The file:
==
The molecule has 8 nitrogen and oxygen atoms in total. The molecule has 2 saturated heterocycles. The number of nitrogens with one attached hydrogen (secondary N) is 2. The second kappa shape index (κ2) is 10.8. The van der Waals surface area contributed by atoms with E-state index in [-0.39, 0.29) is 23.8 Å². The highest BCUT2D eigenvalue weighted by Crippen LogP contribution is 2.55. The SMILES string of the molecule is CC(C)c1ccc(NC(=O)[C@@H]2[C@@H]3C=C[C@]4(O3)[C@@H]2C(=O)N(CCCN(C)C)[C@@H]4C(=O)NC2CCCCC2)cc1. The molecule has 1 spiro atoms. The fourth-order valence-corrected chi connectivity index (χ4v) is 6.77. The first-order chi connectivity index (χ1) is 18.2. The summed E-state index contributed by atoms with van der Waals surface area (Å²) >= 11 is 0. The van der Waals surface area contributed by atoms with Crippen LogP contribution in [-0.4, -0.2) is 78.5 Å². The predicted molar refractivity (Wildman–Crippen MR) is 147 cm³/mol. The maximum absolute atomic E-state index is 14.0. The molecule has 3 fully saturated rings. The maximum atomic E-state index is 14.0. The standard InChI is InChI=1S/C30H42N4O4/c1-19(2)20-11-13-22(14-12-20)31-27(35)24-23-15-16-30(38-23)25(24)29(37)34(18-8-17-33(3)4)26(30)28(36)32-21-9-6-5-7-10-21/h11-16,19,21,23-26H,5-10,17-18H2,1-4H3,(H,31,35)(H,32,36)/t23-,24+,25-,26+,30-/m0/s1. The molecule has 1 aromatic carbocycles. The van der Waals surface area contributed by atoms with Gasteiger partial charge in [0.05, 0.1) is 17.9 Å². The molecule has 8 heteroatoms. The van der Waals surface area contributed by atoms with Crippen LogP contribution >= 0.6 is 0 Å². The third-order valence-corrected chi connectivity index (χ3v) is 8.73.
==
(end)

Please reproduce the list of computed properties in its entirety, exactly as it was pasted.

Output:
The molecule has 8 nitrogen and oxygen atoms in total. The molecule has 2 saturated heterocycles. The number of nitrogens with one attached hydrogen (secondary N) is 2. The second kappa shape index (κ2) is 10.8. The van der Waals surface area contributed by atoms with E-state index in [-0.39, 0.29) is 23.8 Å². The highest BCUT2D eigenvalue weighted by Crippen LogP contribution is 2.55. The SMILES string of the molecule is CC(C)c1ccc(NC(=O)[C@@H]2[C@@H]3C=C[C@]4(O3)[C@@H]2C(=O)N(CCCN(C)C)[C@@H]4C(=O)NC2CCCCC2)cc1. The molecule has 1 spiro atoms. The fourth-order valence-corrected chi connectivity index (χ4v) is 6.77. The first-order chi connectivity index (χ1) is 18.2. The summed E-state index contributed by atoms with van der Waals surface area (Å²) >= 11 is 0. The van der Waals surface area contributed by atoms with Crippen LogP contribution in [-0.4, -0.2) is 78.5 Å². The predicted molar refractivity (Wildman–Crippen MR) is 147 cm³/mol. The maximum absolute atomic E-state index is 14.0. The molecule has 3 fully saturated rings. The maximum atomic E-state index is 14.0. The standard InChI is InChI=1S/C30H42N4O4/c1-19(2)20-11-13-22(14-12-20)31-27(35)24-23-15-16-30(38-23)25(24)29(37)34(18-8-17-33(3)4)26(30)28(36)32-21-9-6-5-7-10-21/h11-16,19,21,23-26H,5-10,17-18H2,1-4H3,(H,31,35)(H,32,36)/t23-,24+,25-,26+,30-/m0/s1. The molecule has 1 aromatic carbocycles. The van der Waals surface area contributed by atoms with Gasteiger partial charge in [0.05, 0.1) is 17.9 Å². The molecule has 8 heteroatoms. The van der Waals surface area contributed by atoms with Crippen LogP contribution >= 0.6 is 0 Å². The third-order valence-corrected chi connectivity index (χ3v) is 8.73.